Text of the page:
Under The Sky Of Damascus

Source: Berlin International Film Festival

‘Under The Sky Of Damascus’

Under The Sky Of Damascus by Talal Derki, Heba Khaled and Ali Wajeeh won the Golden Alexander prize in the international competition of the 25th Thessaloniki Documentary Festival, which closed on March 12.

The Denmark-Germany-US-Syrian co-production centres on a group of young Syrian women producing a play that lays bare the culture of misogyny and sexual abuse that has blighted their lives. The documentary had its world premiere in the Panorama section of this year Berlinale.

The Golden Alexander comes with a €12,000 and secures the place in the pre-selection shortlist for the Best Documentary Academy Award. World sales for the film are handled by Submarine Entertainment.

The Thessaloniki Documentary Festival launched two days after the country’s deadliest train disaster that killed 57 people. Most of the dead were young students travelling to Thessaloniki.

The festival’s director general Elise Jalladeau and artistic director Orestis Andreadaki decided to press on with the event. However, the festival observed a three-day national period of mourning decreed by the government, and cancelled its traditional opening and closing galas and all programmed festivities such as parties, music and social events.

The awards themselves were handed out during an austere, no frills, gathering the last day of the event.

Tünde Skovrán’s Who I Am Not won the €5,000 international competition special jury prize, the Silver Alexander. The Romanian-Canadian co-production examines what makes a male, and what makes a female. World Sales are handled by Cat and Docs.

In the Newcomers section – named in honour of festival founder, the late Dimitri Eipides – Dominica Montean-Pankow’s Polish title The Voice took the Golden Alexander and €10,000 with the special jury prize. The Silver Alexander and €4,000 went to Greek director Christos Andrianopoulos’ In the Sky of Nothingness With The Least.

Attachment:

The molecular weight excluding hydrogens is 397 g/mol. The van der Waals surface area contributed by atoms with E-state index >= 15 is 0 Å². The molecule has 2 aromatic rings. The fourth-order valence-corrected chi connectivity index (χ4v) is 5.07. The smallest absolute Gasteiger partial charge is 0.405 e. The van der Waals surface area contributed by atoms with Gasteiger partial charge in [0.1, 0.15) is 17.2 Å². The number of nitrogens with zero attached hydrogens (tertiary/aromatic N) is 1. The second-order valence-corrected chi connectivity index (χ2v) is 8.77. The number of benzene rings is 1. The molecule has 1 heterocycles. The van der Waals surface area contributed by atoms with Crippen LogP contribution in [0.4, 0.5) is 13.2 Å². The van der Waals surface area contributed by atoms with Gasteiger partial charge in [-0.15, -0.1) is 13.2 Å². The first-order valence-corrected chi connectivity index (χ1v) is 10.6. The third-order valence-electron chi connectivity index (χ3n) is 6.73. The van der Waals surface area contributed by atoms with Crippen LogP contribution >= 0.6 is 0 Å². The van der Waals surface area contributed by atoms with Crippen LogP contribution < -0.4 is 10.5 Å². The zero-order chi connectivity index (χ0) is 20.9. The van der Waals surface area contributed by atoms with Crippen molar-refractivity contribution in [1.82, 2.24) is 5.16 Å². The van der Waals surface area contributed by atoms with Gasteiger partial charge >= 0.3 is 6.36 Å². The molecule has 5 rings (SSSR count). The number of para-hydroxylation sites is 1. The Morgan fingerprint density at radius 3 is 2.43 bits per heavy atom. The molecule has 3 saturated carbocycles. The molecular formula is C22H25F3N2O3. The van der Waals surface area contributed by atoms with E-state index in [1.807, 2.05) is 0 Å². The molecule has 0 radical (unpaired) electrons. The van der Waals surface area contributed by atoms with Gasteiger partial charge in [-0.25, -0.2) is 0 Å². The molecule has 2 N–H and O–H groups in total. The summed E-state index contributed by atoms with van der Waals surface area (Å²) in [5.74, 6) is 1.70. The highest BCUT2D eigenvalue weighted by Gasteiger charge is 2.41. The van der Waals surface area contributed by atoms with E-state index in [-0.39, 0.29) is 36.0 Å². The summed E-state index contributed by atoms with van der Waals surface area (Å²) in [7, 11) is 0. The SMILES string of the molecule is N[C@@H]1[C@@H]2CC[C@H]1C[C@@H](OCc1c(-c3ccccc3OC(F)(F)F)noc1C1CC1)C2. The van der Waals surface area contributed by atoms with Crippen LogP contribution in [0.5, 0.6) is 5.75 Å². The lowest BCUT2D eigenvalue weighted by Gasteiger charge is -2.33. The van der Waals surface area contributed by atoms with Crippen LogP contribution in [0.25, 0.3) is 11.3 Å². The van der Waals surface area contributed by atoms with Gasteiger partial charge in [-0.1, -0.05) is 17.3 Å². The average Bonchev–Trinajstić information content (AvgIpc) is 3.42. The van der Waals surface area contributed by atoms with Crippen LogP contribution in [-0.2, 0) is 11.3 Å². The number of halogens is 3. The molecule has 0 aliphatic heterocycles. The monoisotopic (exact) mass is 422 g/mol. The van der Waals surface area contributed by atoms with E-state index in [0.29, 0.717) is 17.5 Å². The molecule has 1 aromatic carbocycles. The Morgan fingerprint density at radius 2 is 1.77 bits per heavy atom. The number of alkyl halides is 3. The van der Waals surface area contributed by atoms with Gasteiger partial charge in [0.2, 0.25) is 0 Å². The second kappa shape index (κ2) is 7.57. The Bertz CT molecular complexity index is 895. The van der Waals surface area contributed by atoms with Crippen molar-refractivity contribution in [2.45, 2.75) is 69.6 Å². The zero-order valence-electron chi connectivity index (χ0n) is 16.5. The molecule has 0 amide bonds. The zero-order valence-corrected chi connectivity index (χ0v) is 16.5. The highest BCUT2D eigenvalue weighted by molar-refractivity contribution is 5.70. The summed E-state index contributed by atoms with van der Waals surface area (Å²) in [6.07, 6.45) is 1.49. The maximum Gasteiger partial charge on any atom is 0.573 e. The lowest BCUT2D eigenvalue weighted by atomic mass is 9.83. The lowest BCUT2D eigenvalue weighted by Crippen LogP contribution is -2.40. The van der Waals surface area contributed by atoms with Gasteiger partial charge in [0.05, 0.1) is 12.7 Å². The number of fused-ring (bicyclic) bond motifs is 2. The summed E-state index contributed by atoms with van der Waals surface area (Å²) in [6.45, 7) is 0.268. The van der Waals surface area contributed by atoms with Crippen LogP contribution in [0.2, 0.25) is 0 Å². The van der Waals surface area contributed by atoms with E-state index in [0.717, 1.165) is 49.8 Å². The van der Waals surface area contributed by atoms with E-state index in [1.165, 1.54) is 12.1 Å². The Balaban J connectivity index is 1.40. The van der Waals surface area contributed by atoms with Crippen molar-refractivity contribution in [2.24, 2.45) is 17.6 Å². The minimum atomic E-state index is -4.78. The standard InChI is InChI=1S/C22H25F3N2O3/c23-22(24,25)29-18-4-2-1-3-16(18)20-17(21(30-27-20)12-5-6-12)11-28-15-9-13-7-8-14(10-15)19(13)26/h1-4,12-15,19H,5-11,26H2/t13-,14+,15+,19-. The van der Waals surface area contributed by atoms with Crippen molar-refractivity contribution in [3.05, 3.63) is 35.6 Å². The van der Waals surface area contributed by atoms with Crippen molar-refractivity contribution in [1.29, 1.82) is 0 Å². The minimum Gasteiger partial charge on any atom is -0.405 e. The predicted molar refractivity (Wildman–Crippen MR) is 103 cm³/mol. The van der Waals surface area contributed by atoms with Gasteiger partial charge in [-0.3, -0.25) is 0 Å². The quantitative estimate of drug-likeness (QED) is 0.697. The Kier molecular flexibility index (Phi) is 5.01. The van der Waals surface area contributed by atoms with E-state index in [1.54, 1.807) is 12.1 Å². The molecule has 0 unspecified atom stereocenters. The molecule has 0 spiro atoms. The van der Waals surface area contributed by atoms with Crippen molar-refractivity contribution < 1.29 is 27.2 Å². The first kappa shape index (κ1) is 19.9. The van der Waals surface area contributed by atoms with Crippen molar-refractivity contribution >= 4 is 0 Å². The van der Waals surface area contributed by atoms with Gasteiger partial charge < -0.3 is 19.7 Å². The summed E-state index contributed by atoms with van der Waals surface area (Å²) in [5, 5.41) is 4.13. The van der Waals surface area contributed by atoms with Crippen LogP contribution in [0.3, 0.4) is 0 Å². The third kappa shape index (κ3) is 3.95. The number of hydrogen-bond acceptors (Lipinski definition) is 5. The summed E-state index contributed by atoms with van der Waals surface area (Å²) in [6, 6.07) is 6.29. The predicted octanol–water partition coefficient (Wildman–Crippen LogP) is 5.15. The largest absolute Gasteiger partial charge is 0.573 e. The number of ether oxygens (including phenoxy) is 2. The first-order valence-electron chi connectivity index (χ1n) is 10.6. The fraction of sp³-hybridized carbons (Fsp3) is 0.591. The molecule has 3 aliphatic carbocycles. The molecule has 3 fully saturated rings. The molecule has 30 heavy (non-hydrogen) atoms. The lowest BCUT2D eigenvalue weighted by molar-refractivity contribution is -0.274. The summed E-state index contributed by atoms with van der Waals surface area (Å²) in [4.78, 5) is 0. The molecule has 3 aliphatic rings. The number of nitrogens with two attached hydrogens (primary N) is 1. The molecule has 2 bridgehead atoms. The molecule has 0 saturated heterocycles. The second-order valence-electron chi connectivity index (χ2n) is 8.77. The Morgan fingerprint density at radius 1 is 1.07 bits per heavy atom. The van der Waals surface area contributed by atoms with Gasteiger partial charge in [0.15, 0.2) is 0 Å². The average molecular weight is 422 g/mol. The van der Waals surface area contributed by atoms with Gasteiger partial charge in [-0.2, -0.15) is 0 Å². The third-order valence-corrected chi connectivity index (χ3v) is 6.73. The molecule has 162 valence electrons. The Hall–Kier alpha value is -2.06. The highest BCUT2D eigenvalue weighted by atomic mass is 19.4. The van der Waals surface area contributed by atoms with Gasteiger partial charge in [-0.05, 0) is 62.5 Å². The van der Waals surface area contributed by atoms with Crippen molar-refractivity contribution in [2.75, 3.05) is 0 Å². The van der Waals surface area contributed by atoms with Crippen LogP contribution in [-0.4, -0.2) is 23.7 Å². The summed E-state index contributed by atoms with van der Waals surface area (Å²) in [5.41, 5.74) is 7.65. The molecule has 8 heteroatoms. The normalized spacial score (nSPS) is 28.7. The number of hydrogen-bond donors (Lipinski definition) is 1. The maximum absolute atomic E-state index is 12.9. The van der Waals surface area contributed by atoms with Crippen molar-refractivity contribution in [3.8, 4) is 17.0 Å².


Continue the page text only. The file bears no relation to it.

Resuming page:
Winners in the Film Forward competition included Alex Fry, Rebecca Lloyd Evans and Lisa Selby’s UK documentary feature Blue Bag Life, which won the Golden Alexander and €6,000, and Greek title Dogwatch from Gregoris Rentis, which was awarded the Silver Alexander and €3,000.

A total of €56,000 was awarded across 12 prizes.

A further €10,000 was given to the Agora-industry winners, which included Angeliki Aristomenopoulou and Anemon Productions Greek title Holy Human Ange, winner of the post-production award and the Onassis Film Award worth €5,000

Standing out among the tributes and homages was ADIO KERIDA-From Thessaloniki To Auschwitz-80 Years, dedicated to the massive deportation of 45,000 people from the thriving Thessaloniki Jewish community, who were sent to Auschwitz in 1942. Less than 2,000 came back alive.

Other tributes were to Austrian documentary film maker Nikolaus Geyrhalter and his Albanian colleague Adrian Paci.

Though attendance was back to normal after the previous two editions were affected by the pandemic, the overall ambiance was one of concern especially among the local public and the attending members of the film community.

The latter were preoccupied by the effects of government plans to merge the operations of the Greek Film Centre (GFC) and the National Centre for Audiovisual Media and Communication (EKOME) into one organisation.